There are things that I read that I don't understand (I'll have to talk about Revelation sometime). There were somethings I found scary and others I found gut wrenching, but through it all my faith grew. Daniel is an important book for me; in Daniel I can read prophecy and in my history books I can see the prophecy fulfilled. The Song of Solomon opened my eyes to something I'd never thought of before-- God's love is more than just Father to child love, it is the love of lovers... SoS was a love play, God trying to woo us.

James is still a very important book to me. That is often a good old metaphysical and spiritual two by four to the noggin.

I think that Paul was writing to me, I think he should of started all of his letters "Dear Karl" and continue on with "boy, do I have something to tell you!" I found myself getting lost a few times with Paul, though. Sometimes his ideas went too far, or too fast, and many times I just couldn't keep up intellectually.

I don't think I'll be building any temples any time soon, I don't think they make rulers with cubits any more.

I'm still trying to figure out how one guy can kill thousands upon thosands of people with a jaw bone of a donkey. Speaking of donkeys... if a donkey ever started talking to me, I do believe I'd run away, at least freak out.

Luke and Acts are amazing books. Talk about history! Wow!

I found myself getting lost in John's Gospel in the poetic language.

I found great comfort in the Epistles of Paul and the minor prophets of the OT were fascinating.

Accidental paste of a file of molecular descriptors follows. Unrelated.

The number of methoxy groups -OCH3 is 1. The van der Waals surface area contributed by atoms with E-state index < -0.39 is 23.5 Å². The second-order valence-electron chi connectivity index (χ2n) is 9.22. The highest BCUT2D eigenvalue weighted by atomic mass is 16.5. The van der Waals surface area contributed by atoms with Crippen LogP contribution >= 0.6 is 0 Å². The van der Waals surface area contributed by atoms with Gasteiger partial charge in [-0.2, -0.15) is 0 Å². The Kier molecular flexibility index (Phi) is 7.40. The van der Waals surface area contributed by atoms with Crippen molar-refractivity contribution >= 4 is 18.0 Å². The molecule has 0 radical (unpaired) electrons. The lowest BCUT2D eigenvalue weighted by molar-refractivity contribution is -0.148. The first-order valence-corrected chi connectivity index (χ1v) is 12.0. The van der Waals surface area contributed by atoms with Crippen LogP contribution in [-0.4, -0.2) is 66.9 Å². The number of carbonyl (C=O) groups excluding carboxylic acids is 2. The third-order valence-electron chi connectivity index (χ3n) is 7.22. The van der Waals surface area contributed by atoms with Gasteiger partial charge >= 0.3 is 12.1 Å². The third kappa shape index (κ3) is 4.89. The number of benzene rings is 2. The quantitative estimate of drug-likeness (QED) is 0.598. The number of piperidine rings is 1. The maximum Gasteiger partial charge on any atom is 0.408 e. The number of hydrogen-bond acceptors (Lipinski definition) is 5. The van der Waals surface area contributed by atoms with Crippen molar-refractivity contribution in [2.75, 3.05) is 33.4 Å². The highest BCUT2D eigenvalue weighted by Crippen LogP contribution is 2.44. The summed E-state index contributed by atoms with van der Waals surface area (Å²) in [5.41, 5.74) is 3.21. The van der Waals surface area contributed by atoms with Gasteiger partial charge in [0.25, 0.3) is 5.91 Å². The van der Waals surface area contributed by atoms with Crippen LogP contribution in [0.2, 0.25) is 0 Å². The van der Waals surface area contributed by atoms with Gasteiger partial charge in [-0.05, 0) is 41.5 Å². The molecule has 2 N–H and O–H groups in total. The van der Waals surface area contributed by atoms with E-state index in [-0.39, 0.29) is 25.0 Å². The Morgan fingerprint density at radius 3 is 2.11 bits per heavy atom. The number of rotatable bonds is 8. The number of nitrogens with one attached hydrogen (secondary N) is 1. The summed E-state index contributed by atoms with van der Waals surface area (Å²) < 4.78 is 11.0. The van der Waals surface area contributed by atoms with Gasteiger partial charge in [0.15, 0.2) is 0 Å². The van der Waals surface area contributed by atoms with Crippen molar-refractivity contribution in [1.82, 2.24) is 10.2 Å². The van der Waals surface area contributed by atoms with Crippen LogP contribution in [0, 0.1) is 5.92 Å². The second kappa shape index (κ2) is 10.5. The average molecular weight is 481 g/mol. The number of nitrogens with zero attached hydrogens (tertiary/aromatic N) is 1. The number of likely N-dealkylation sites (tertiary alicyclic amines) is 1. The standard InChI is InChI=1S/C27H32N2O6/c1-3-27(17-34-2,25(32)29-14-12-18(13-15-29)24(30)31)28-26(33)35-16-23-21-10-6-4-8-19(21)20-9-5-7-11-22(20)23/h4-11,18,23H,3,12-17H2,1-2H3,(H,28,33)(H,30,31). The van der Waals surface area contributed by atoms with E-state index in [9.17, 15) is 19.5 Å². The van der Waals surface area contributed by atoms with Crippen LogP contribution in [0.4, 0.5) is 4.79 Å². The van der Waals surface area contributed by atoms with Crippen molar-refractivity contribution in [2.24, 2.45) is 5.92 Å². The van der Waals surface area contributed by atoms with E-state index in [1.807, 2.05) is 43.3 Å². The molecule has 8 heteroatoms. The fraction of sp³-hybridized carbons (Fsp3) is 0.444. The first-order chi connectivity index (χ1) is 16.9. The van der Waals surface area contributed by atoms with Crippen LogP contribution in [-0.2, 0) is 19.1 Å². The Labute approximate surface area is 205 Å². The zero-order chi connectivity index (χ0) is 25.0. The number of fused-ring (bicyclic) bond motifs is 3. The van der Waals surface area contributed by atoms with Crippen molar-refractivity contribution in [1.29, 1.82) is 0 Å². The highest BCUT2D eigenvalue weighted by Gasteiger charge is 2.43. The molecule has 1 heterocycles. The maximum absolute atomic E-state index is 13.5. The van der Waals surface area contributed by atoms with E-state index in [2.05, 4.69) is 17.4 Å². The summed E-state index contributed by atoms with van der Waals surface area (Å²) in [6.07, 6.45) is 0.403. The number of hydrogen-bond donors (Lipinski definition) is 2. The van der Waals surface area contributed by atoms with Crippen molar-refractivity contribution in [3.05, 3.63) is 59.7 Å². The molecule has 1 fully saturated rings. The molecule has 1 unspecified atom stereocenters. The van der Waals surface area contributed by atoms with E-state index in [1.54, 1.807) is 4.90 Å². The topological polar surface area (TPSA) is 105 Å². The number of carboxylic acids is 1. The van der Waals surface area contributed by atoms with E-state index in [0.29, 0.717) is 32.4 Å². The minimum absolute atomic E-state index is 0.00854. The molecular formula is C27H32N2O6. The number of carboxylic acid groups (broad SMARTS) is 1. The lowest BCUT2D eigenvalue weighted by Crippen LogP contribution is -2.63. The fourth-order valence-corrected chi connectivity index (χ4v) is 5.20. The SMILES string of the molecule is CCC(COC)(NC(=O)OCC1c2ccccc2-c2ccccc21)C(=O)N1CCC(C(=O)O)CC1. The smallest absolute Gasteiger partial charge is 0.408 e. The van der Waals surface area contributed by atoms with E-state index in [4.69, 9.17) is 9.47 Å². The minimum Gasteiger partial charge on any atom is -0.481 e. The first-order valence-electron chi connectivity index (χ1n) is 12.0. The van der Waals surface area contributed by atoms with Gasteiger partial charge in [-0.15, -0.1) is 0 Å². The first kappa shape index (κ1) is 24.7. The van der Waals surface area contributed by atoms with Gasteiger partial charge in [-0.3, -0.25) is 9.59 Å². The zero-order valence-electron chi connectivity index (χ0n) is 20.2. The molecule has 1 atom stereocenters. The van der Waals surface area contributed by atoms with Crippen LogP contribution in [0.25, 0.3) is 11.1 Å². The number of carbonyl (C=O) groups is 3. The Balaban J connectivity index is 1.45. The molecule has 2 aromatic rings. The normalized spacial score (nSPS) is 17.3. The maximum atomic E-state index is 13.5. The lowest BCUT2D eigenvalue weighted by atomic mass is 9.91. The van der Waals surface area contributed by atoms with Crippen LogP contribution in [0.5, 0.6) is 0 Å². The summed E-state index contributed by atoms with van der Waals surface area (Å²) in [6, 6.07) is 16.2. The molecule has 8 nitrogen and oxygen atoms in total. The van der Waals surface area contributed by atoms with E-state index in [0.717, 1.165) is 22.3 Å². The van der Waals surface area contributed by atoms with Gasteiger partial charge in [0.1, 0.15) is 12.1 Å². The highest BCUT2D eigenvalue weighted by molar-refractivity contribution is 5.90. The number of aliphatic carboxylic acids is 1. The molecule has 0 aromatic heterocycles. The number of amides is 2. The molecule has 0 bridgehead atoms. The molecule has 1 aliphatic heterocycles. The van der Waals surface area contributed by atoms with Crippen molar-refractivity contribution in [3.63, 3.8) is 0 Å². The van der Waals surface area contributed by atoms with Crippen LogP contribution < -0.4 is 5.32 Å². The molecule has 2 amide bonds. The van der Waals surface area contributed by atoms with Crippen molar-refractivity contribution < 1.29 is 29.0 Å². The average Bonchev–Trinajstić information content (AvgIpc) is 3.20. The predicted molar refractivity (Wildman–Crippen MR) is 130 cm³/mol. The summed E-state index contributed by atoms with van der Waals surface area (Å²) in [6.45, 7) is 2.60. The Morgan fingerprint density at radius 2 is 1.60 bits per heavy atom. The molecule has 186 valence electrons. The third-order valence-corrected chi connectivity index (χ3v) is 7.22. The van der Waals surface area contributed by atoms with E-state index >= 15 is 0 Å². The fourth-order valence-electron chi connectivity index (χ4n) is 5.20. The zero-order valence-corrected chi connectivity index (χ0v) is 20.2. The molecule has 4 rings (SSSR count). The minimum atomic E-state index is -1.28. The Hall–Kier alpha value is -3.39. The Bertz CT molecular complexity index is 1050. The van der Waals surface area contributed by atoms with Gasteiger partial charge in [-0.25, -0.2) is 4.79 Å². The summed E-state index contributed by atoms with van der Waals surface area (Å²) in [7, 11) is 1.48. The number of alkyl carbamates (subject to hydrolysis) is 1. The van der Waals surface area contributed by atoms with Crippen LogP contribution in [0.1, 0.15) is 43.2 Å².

In short, I'm glad I did this. I need to do it again and again and again, over and over again.

Wednesday, January 25, 2006

The Kinkstah is on the tonight show wit Leno.


He's legit...

vote Kinky(if you can-- that is if you live in Texas)

Tuesday, January 24, 2006

When It Clicked

I read the book Blue Like Jazz by Don Miller. I read it after in the space of about three weeks I had about 12 different people say something about it. Working in a bookstore I notice that it sells rather well, but it was my friend Dana who is studying for some high-falootin math or science degree (with a minor in literature) at University of Nebraska in Lincoln, Nebraska that finally got me to read the book. I'm glad I did. I read it quickly, probably too quickly, matter of fact I know I read it too quickly (I'm going to go back and reread it with a highlighter in hand).

There were many things in the book that I really related to. One of the things that he kept talking about was,as I like to call it "quantifying God." You may not believe this, particularly if you read this blog with any regularity, but I tend to think too much. I have done that since I was a teenager. I can remember lying in bed at night as I tried to go to sleep and think about thinks such as "what's on the other side of space," or "how can God be?" and "what does eternity really mean?" I was, I suppose, a very rookie (neo-phyte-esque) wanna-be philosopher. I had an image in my head of a big billboard like sign at the end of the Universe that said "The end of space, beware, angels fear to tread."